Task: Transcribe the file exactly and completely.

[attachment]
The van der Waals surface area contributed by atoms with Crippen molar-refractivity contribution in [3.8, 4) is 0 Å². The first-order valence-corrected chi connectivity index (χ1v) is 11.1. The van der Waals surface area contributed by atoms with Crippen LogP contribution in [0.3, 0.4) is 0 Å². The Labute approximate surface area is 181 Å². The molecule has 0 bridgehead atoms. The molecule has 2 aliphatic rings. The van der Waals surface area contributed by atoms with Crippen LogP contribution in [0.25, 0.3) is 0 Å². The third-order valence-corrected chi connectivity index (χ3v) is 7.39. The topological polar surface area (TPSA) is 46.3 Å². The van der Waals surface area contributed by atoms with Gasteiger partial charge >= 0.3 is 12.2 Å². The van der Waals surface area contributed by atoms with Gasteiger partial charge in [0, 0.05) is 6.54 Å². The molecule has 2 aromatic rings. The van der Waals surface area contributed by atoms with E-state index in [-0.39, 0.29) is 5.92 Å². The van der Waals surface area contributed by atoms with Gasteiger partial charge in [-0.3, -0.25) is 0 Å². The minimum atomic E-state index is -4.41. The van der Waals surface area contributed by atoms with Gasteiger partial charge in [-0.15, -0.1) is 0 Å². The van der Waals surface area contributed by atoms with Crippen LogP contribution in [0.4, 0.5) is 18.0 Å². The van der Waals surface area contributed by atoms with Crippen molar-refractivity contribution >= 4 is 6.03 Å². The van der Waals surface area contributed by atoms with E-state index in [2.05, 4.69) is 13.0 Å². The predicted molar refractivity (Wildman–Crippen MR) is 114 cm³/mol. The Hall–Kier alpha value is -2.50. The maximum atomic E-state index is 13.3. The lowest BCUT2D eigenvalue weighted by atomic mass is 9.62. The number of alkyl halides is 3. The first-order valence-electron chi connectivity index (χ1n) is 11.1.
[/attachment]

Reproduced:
The van der Waals surface area contributed by atoms with Crippen molar-refractivity contribution in [3.8, 4) is 0 Å². The first-order valence-corrected chi connectivity index (χ1v) is 11.1. The van der Waals surface area contributed by atoms with Crippen LogP contribution in [0.3, 0.4) is 0 Å². The Labute approximate surface area is 181 Å². The molecule has 0 bridgehead atoms. The molecule has 2 aliphatic rings. The van der Waals surface area contributed by atoms with Crippen LogP contribution in [0.25, 0.3) is 0 Å². The third-order valence-corrected chi connectivity index (χ3v) is 7.39. The topological polar surface area (TPSA) is 46.3 Å². The van der Waals surface area contributed by atoms with Gasteiger partial charge >= 0.3 is 12.2 Å². The van der Waals surface area contributed by atoms with Gasteiger partial charge in [0, 0.05) is 6.54 Å². The molecule has 2 aromatic rings. The van der Waals surface area contributed by atoms with E-state index in [-0.39, 0.29) is 5.92 Å². The van der Waals surface area contributed by atoms with Gasteiger partial charge in [-0.3, -0.25) is 0 Å². The minimum atomic E-state index is -4.41. The van der Waals surface area contributed by atoms with Gasteiger partial charge in [-0.15, -0.1) is 0 Å². The van der Waals surface area contributed by atoms with Crippen LogP contribution in [0.4, 0.5) is 18.0 Å². The van der Waals surface area contributed by atoms with Crippen molar-refractivity contribution >= 4 is 6.03 Å². The van der Waals surface area contributed by atoms with E-state index in [2.05, 4.69) is 13.0 Å². The predicted molar refractivity (Wildman–Crippen MR) is 114 cm³/mol. The Hall–Kier alpha value is -2.50. The maximum atomic E-state index is 13.3. The lowest BCUT2D eigenvalue weighted by atomic mass is 9.62. The number of alkyl halides is 3. The first-order valence-electron chi connectivity index (χ1n) is 11.1.